A technical managerial sort interested in things from Stonehenge to computer science. My present "hot buttons' are the mythology of Climate Change and ancient metrology; but things change...
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14 Responses to Raining Again in San Jose, In June, In A Drought

  1. I’ve lived in NorCal since ’81 and remember it raining on June 6th one year, but this is pretty much as late as I can recall. Also this weather came from the North/NorEast rather than the much more common Northwest with an anti-clockwise flow.

    re: rainfall, you might already know of this site, but I always watch it during the winter… http://cdec.water.ca.gov/cgi-progs/reports/PLOT_ESI

  2. gregole says:

    Hey, we even got some rain here in Phoenix, AZ, the world’s least sustainable city! http://www.amazon.com/Bird-Fire-Lessons-Worlds-Sustainable/dp/0199828261

    And this is after the second gorgeous spring in a row. It’s still nice and cool here today, for Phoenix, with brilliant blue skies and puffy white clouds. I’ve noticed that Phoenix mimics a lot of California’s rainstorms – if it rains in California, it just might rain here.

    And where is the scorching, unlivable heat and drought here in the desert Southwest? It simply isn’t happening.

  3. E.M.Smith says:


    When a hurricane comes up Baja, it covers from Phoenix to LA, and sometimes bits make it up to San Francisco… When a Pacific Beast comes down out of Alaska, and runs over us, it tends to keep going to Phoenix.. We share two storm sources…

    I’m rather enjoying the cool and damp here. Not the beastly hot we get some times. And yes, that “scorching, unlivable heat” is nowhere to be found…

    @Martin Fisher:

    Neat site! I have an idea for a posting now … ;-)

    Yes, this is ‘uncommon’ (but it does happen). IMHO it is an indicator of the state of the 60 year cycle. We’ll have to see what happens as the solar cycles ramp down more. We might find that the 206 year solar cycle repeat comes along… that would be about 1810 or so… Hope we don’t add in a major volcano in 2022 (1816 analog) and get another “Year Without A Summer”…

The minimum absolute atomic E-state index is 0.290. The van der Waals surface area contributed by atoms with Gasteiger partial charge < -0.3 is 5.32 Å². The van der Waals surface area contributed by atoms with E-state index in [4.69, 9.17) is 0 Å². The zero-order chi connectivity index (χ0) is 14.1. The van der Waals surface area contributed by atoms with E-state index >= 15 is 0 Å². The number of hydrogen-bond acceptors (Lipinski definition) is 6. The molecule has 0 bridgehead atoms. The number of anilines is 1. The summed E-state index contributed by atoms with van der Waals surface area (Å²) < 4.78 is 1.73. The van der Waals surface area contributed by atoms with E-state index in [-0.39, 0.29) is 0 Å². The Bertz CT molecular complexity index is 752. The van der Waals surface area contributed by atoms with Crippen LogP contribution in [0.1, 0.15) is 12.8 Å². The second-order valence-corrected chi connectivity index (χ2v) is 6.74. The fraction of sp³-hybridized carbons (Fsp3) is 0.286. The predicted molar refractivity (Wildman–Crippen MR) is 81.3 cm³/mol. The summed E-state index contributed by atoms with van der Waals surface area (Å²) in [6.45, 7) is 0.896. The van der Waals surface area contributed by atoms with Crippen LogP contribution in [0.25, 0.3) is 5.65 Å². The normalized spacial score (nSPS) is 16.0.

Went looking for 1923 California weather write ups, but it’s escaping my “searchfoo”… There was a lot of history then, but not much weather history shows in the summaries. (that’s the record dry year in the link).



    has some interesting “Dig Here!” in it. The 1850’s were active (about 165 years back, or 15 years after 3 x 60 year cycles in 1835 so maybe again in 2030?). Then again 1902-1929, or about 1915 center, 80 years on from then, and about 200 years shy of now. Hmmmm… that 206 year solar cycle to us? 40s-60s are slack, then a bunch in the ’70s again. The ’90s-2010s pick up a bunch, but I wonder how much of that is increased reporting. Doing a “like for like” of only major events might be interesting. It does look like (on a casual look) that when transitioning “warm to cold” there are more storms, and perhaps also on cold to warm shifts. (Just a SWAG eyeball of it. Scientific Wild Ass Guess ;-) It looks like at peak and valley reversals things are more neutral, but at transitions up / down they pick up.

    After October 1854: A system considered to be a tropical cyclone made landfall over northern California, just north of the Golden Gate.[7]
    October 2, 1858: The 1858 San Diego Hurricane approached very close to southern California. It brought several hours of hurricane and gale-force winds to an area stretching from San Diego to Los Angeles. This storm was reconstructed as just missing making landfall, dissipating offshore.[6]